Characteristics of all breast cancer patients and control individuals are summarized in Table 1. Premenopausal women constituted 54.2% of cases and 52.2% of control individuals. Participants with a positive family history of breast cancer, defined by breast cancer history in their mother and/or sister(s), made up 12.4% of the cases and 2.2% of the control individuals.

Table 1 Characteristics of patients and control individuals

Table 2 shows genotypes and allele frequencies for Gln27→Glu and Trp64→Arg polymorphisms of ADRB2 and ADRB3, respectively. The Glu allele frequency was 6.7% for cases and 9.1% for control individuals, and homozygotes for Glu were rare in both groups; the Arg allele frequency was 16.0% for cases and 17.6% for control individuals. Because associations of Gln27→Glu and Trp64→Arg polymorphisms with obesity have recently been attracting research attention, the BMI for the control group was compared among genotypes of ADRB2 or ADRB3. No differences were found in mean BMI between those who harbored Gln/Gln alleles (BMI 22.2 ± 2.9 kg/m2) and those with at least one Glu allele (BMI 22.3 ± 3.1 kg/m2; P = 0.426 by t-test). BMIs for those with the Trp/Trp genotype and those with at least one Arg allele were 22.3 ± 3.0 kg/m2 and 22.1 ± 2.8 kg/m2, respectively (P = 0.603 by t-test).

Table 2 Genotypes and allele frequencies for the ADRB2 and ADRB3 genes among all study subjects

Table 3 shows the crude and age-adjusted ORs for the genotypes of ADRB2 and ADRB3. Regarding the Gln27→Glu polymorphism of the ADRB2 gene, those with a Glu allele had a decreased risk for breast cancer as compared with those with a Gln/Gln genotype (crude OR 0.67, 95% CI 0.38-1.18; age-adjusted OR 0.65, 95% CI 0.37-1.16). Because this is a case-control study with prevalent cases, the OR was also examined separately according to the period between diagnosis and enrollment. The OR for those who had been enrolled for less than 3 years was 0.68 (95% CI 0.35-1.35), and for those who had been enrolled within 3-4 years the OR was 0.65 (95% CI 0.31-1.36). Statistically significant differences in crude and age-adjusted ORs were not observed between premenopausal and postmenopausal women. Accordingly, further subgroup analyses were conducted, regardless of menopausal status. No significant differences in ORs were found for age at menarche, BMI and breast cancer family history. However, crude and age-adjusted ORs were significantly lower in those who reported first childbirth at younger than 25 years than in those who reported first childbirth when they were older than 25 years (crude OR 0.35, 95% CI 0.13-0.99; age-adjusted OR 0.34, 95% CI 0.12-0.97). The interaction term between the genotype and age at first childbirth estimated by a case-only study [23] was 0.40 (95% CI 0.15-1.04), with marginal significance (P = 0.06).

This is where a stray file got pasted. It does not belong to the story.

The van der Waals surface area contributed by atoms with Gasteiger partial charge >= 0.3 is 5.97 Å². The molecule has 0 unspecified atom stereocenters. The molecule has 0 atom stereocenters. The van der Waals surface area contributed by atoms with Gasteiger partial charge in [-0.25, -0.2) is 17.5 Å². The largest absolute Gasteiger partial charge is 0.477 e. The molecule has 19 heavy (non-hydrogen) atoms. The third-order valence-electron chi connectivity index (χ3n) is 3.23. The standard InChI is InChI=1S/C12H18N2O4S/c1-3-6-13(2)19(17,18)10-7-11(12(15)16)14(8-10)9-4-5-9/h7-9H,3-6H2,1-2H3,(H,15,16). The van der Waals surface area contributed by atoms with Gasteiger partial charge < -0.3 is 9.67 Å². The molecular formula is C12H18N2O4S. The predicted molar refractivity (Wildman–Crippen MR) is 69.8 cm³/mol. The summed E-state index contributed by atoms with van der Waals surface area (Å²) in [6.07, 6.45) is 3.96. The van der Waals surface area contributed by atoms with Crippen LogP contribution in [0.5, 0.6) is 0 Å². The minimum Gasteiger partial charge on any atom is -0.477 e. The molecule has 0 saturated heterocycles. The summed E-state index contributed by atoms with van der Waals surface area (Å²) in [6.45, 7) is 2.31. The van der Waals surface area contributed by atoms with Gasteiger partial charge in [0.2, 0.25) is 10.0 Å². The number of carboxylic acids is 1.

Table 3 ORs and 95% CIs for ADRB2 and ADRB3 genes

With regard to the Trp64→Arg polymorphism in the ADRB3 gene, those who harboured at least one Arg allele had a crude OR of 0.85 (95% CI 0.55-1.31) relative to those who were homozygous for Trp. The OR for postmenopausal women was similar to that for their premenopausal counterparts. Substantial differences in ORs were also not observed for variations in the period between diagnosis and enrollment, as well as BMI, first menarche, childbirth and family history of breast cancer.

The ORs for combined impact of gene polymorphisms in ADRB2 and ADRB3 on risk of breast cancer, together with the mean BMI of control individuals, are presented in Table 4. Relative to individuals who were homozygous for the Gln allele of ADRB2 and for the Trp allele of ADRB3, the other three groups demonstrated a decreased risk for breast cancer; those who simultaneously carried the ADRB2 Glu and ADRB3 Arg alleles had the most markedly reduced risk (OR 0.37, 95% CI 0.11-1.23), but none of these decreases were statistically significant. It was also found that the average BMIs among the four genotype groups were very similar (all around 22.2 kg/m2), with standard deviations of approximately 3.0 kg/m2.

Table 4 ORs and 95% CIs for combinations of ADRB2 and ADRB3 genetic polymorphisms